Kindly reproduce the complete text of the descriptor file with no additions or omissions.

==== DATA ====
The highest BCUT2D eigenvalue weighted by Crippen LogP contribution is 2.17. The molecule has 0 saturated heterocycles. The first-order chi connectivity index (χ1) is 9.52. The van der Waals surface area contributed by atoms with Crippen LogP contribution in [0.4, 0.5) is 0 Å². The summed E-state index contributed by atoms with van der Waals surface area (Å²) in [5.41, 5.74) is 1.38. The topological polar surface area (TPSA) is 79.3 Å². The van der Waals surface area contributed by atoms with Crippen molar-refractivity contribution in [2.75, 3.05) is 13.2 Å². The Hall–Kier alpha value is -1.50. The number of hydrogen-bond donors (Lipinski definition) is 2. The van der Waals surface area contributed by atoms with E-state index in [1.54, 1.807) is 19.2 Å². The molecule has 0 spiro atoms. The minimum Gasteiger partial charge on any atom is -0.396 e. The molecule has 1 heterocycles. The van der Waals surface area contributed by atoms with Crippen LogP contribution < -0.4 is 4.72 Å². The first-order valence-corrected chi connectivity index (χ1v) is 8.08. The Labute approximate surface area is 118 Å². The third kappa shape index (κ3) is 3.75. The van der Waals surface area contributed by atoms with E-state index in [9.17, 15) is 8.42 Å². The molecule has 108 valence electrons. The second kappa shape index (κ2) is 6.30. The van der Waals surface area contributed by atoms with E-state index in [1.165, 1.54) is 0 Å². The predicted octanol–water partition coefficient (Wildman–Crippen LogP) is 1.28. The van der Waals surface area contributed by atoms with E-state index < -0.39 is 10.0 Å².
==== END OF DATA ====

The highest BCUT2D eigenvalue weighted by Crippen LogP contribution is 2.17. The molecule has 0 saturated heterocycles. The first-order chi connectivity index (χ1) is 9.52. The van der Waals surface area contributed by atoms with Crippen LogP contribution in [0.4, 0.5) is 0 Å². The summed E-state index contributed by atoms with van der Waals surface area (Å²) in [5.41, 5.74) is 1.38. The topological polar surface area (TPSA) is 79.3 Å². The van der Waals surface area contributed by atoms with Crippen molar-refractivity contribution in [2.75, 3.05) is 13.2 Å². The Hall–Kier alpha value is -1.50. The number of hydrogen-bond donors (Lipinski definition) is 2. The van der Waals surface area contributed by atoms with E-state index in [1.54, 1.807) is 19.2 Å². The molecule has 0 spiro atoms. The minimum Gasteiger partial charge on any atom is -0.396 e. The molecule has 1 heterocycles. The van der Waals surface area contributed by atoms with Crippen LogP contribution < -0.4 is 4.72 Å². The first-order valence-corrected chi connectivity index (χ1v) is 8.08. The Labute approximate surface area is 118 Å². The third kappa shape index (κ3) is 3.75. The van der Waals surface area contributed by atoms with E-state index in [9.17, 15) is 8.42 Å². The molecule has 108 valence electrons. The second kappa shape index (κ2) is 6.30. The van der Waals surface area contributed by atoms with E-state index in [1.165, 1.54) is 0 Å². The predicted octanol–water partition coefficient (Wildman–Crippen LogP) is 1.28. The van der Waals surface area contributed by atoms with E-state index < -0.39 is 10.0 Å².